I love that, because the concept extends beyond fashion. There’s not one right way to do things; the only “right” is the one you have to live your life, from the clothes you wear to the dreams you pursue, in a way that is comfortable and genuine to you.
4.) She’s funny.
She wouldn’t have to be—for me to be a fan, I mean—but she is. When Cuddle Buddy, her stuffed animal, “ran away,” she made a Twitter account to help find him. She’s on tour right now, and every week she posts a vlog, each of which includes awesome behind-the-scenes content but also major silliness. Check out her vlog from Week 3 of the tour below to see what I mean:
5.) Her most recent music video stars her and four of her friends.
And if that isn’t living the dream, I don’t know what is. Watch below:
Today is a very big day in Pop Culture Land: the Vanity Fair issue with Caitlyn Jenner on the cover hit newsstands. The cover made the internet rounds last week, so I’m sure by now you’ve seen it, as well as commentary on it from many a source. Admittedly, I’m pretty selective as far as what comes up in my various feeds (the internet can bring you down, man!), but the vast majority of what I’ve read regarding Caitlyn’s cover story has been supportive. Many have been cheering her on for not only making the change she felt she needed, but also for being open about her story in the hopes of helping others. Watching all this unfold sparked me to reflect on some of my other favorite celebrities who attempt to use their fame-power for good. Today seemed like a great day to acknowledge them.
Taylor Swift, my favorite musician of all time, has taken the top spot of DoSomething.org’s “Celebs Gone Good” list for the past three years. Part of what makers her so “good” is her commitment to donating to charity. She’s even donated her music, so to speak; all the proceeds of “Welcome to New York” go to the NY public school system, and all the proceeds from “Ronan” are donated to cancer charities. One of the things I enjoy about Taylor most, however, is how far she goes to connect with her fans. There were the 1989 secret sessions. Then there was Swiftmas. Best of all, though, are the times she reaches out to fans on social media that are going through something, be it a bad breakup or even the death of a parent. Taylor certainly has a knack for returning the adoration to her most devoted fans.
Here’s the thing: it’s entirely reasonable to be skeptical of celebrities, even when they’re doing good. The celebrity world is a very fun one to observe, but it’s also meticulously crafted, and at times, fake. So it’s healthy to take it in with a proverbial grain of salt.
But beyond that initial side-glance, I have a few thoughts on the matter. My first is, I get it. No, I’m not a celebrity by any stretch of the imagination. But when I first started writing, I had two driving impulses. The first one, the initial spark, was that I wanted to write things that would help people the way things I’d read helped me. The second was, Hey, wouldn’t it be cool if my stuff reached lots and lots of people? If in the process of helping others, I made a name for myself as well? And that’s the reality. I don’t think impulse #2 takes away from the good of what I’m trying to do. If anything, it’s become a good checkpoint: am I writing this because it’s a message I believe in, or primarily because I think it’s very social-media-sharable? And I think, or would like to believe, that for celebrities like the ones I’ve mentioned, the sentiment is fundamentally similar. In fact, Caitlyn Jenner has already addressed potential skeptics head-on:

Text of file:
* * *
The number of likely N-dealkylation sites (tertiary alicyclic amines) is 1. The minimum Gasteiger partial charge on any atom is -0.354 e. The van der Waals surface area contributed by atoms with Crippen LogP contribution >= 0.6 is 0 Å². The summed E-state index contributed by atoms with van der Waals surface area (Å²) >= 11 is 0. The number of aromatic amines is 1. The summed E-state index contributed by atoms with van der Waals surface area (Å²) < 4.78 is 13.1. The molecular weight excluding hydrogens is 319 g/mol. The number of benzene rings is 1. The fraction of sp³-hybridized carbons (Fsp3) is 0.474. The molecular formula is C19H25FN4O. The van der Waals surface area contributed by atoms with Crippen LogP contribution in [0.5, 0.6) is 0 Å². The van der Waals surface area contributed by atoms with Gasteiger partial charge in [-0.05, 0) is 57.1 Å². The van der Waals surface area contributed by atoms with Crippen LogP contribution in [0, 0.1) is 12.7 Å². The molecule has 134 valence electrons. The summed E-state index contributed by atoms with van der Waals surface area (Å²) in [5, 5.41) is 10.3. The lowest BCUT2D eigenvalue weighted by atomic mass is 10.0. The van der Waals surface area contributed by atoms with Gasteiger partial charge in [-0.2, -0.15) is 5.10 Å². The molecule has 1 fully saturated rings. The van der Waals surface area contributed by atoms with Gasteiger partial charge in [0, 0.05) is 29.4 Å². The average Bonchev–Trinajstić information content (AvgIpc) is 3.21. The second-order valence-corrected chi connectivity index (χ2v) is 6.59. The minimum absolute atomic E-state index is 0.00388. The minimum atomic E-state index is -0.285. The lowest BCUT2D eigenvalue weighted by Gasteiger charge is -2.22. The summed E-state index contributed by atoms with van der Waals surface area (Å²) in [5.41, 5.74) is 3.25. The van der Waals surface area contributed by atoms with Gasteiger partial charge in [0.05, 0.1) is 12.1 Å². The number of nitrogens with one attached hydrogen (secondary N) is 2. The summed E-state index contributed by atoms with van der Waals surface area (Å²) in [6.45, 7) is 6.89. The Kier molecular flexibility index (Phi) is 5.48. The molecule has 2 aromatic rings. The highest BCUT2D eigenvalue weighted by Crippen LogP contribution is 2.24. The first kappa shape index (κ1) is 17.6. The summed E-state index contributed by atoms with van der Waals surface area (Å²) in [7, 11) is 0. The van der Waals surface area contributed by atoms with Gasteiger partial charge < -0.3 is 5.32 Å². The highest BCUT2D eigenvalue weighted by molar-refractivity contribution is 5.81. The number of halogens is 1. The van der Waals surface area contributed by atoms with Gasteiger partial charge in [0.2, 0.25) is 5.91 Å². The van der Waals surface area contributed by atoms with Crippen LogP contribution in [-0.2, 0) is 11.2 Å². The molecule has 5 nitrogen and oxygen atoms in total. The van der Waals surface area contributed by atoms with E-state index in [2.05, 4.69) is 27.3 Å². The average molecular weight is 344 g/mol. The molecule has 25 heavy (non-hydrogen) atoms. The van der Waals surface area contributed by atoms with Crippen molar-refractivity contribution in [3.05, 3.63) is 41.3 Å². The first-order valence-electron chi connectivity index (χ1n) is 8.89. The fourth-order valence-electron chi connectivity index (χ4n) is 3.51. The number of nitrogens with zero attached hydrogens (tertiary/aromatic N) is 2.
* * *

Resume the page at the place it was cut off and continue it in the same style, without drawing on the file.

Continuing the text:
“I’m not doing it for the money. I’m doing it to help my soul and help other people. If I can make a dollar, I certainly am not stupid. [I have] house payments and all that kind of stuff. I will never make an excuse for something like that. Yeah, this is a business. You don’t go out and change your gender for a television show. O.K., it ain’t happening. I don’t care who you are.”
Perhaps I am overly optimistic. Even if that’s the case, my next thought is this: doing good is doing good is doing good. If someone reads Caitlyn’s story, or watches one of Demi’s interview, and feels more educated or prepared to fight their own battles, great! If a Disney Channel fan follows Zendaya on Instagram, and feels inspired to speak up for themselves the way she does, awesome! And I have no doubt that tears and happy dances have been the direct result of Taylor reaching out to her fans. If celebrities get a publicity boost from their do-good endeavors, that’s fine. We can always use more good in the world, so whatever motivates someone – celebrity or not – to go out there and provide it, well, I’m all for it.